The signs are all for the taking.
The smell of a fresh kill at a particular spot as you drive by in a Jeep Safari.
The guide suddenly asking the driver to stop, followed by 5 minutes of intense quietness and eventually nothingness.
The abundance of pug marks everywhere, including outside the gate of our resort. Tiger scrap lying around nonchalantly on the ground.
The hushed-up conversations between guides and the hotel staff, of sightings that have happened, just the other day, or better yet, only a few hours before. Loud enough for the guests to hear and be inquisitive about.
It’s all fascinating. It’s all very exciting. It’s all incredibly entertaining.
But, is it true?
The tiger has become a myth for many in places like Corbett National Park. During my four-day visit, at a time when there should have been abundant animal sightings, all I spotted was the aptly named Spotted Deer and a variety of birds.
I did see a lot of pug marks. I also skipped over heaps of tiger and elephant poop during my nature walks.
But, in the end, I came back disappointed… or so you would think.
I really want the sightings to be real. I want to believe that a tiger walked so close to our resort gate at night. Still, there is a small, slight doubt that continues to linger on in the back of my mind.
One of the primary reasons for this doubt is that everyone – okay, most people I know – seem to have had the same experience.
Most people come across pug marks, but not the tiger. The whole jeep stopping incidence happens with almost all vehicles. In fact, the only tiger and elephant sightings that occurred during our stay was by guests who were friends of the owner.
I know I am being overly critical and maybe even a tad jealous. It is after all a National Park and not a zoo.
The entire reason for going to Corbett is to experience wildlife in its natural habitat. Whether the animals grace you with their presence is entirely up to them.
It’s a gamble that each visitor takes.
Some hit the jackpot, while others return home with photographs of monkeys, deer, leaves and flowers. If the whole thing is a facade, then I do find it hard to believe that there are people all over Corbett National Park going around stamping pug marks or dropping animal scrap.
If they are, I think they deserve a standing ovation for doing this day in and day out.
Let’s look at some facts.
A Jeep Safari lasts roughly two hours, during which if you are like my four-year-old daughter, you will take a pleasant 30-minute nap. If you are among the chosen few, eventually at some point, you will get a peek at a tiger (or a herd of elephants).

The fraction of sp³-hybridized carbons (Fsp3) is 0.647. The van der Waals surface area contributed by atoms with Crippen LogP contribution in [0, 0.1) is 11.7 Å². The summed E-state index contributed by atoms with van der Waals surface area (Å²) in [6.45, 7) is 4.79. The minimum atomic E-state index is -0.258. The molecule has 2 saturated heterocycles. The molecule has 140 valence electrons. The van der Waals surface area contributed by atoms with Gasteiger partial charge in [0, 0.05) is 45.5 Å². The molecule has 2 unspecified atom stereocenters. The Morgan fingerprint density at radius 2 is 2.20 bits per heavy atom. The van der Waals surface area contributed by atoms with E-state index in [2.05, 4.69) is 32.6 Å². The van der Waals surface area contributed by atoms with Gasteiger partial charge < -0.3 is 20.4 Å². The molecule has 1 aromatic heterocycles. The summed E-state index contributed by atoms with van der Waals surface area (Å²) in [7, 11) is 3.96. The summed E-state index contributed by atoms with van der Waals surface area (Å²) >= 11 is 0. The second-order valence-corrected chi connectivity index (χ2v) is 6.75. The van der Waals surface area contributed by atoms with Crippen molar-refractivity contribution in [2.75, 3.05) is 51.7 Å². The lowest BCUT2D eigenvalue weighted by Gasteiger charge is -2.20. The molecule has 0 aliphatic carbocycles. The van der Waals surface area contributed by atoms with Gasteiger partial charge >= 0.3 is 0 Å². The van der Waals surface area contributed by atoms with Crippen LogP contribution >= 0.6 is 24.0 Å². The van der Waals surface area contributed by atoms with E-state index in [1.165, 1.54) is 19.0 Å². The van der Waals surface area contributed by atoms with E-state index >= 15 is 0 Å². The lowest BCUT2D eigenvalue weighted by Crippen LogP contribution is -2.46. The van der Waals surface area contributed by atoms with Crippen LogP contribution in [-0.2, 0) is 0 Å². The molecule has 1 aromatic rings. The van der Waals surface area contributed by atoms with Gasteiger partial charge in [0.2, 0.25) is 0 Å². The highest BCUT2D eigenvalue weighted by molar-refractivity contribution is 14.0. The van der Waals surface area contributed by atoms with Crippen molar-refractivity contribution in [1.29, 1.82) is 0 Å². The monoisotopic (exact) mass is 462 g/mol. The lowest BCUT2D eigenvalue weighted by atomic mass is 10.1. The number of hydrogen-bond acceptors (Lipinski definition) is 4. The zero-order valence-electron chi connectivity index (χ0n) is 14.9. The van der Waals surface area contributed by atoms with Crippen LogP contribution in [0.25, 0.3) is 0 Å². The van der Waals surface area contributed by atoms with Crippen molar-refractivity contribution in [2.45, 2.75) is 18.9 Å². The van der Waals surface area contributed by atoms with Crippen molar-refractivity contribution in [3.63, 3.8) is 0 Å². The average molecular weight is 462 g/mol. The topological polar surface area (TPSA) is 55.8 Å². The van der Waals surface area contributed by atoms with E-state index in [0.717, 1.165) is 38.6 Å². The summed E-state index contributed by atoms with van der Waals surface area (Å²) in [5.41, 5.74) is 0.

If you do happen to see one, there is a good chance you will forget about the other hour and a half that you spent wandering around the Park. The entire trip will boil down to those few minutes of actually seeing the Tiger.
But, if you did not see anything, then the doubts begin to emerge.
What I am getting at is whether a trip to a National Park is really worth it if you haven’t spotted a tiger?
YES! Being one with nature should NEVER be just about spotting a tiger or any particular animal. It’s about having a new experience. It is about appreciating nature, and why all types of plants and animals are so vital for our ecosystem. It’s about learning interesting facts like how termites are extremely important for the preservation of forests.
It’s also about enjoying the beauty of nature; the fantastic sunsets, the loud buzzing of the bees at the start of their mating season – fascinating yet scary – the different bird calls, even the crumpling sound of dry leaves as one walks through the jungle.
As I talk about this “myth of the tiger” with people, I often get conflicting opinions. Some believe the pug marks are man-made – certainly not all, but those that are found around resorts. While others fall into the romance of the jungle and like I want to believe that the sightings are genuine.
I’ll probably find it hard to go one way or another till the time I actually come across a tiger in the wild.
Unfortunately, how that encounter will end, I do not know. But, if you hear about me going to a National Park and never read another post from me, know this; I met a tiger, and while it did not end well for me, the tiger had one hell of a feast that night.
I completely understand your sentiment. But must say I got lucky both times I went to shoot wildlife…on the 1st trip though it was a sighting on the last day, last hour, last safari. Crazy…I wish you luck too 🙂
That’s awesome. I agree, because I’ve met people who have been visiting for years and they have still not seen a tiger, whereas there are those that see one during their first visit. However, what I did realize during the walks was that there is so much more to the jungle, and people usually overlook that.
We had a similar experience at Krueger National Park in South Africa where advertised animals simply did not appear on our long drives taken. Do you recommend any similar wildlife reserves swhen we visit South India in February?
Ticker Eats The World
Hi Usfman, where in South India are you visiting?
Land in Chennai then south along the coast to Pondicherry, through Kerala Wilderness, and end in Kochi. It’s called the Spiritual Tour Of Southern India. Many temples along the way.
Ticker Eats The World
Pariyar and Eravikulam National Parks are two around there. I haven’t been but heard good things about it.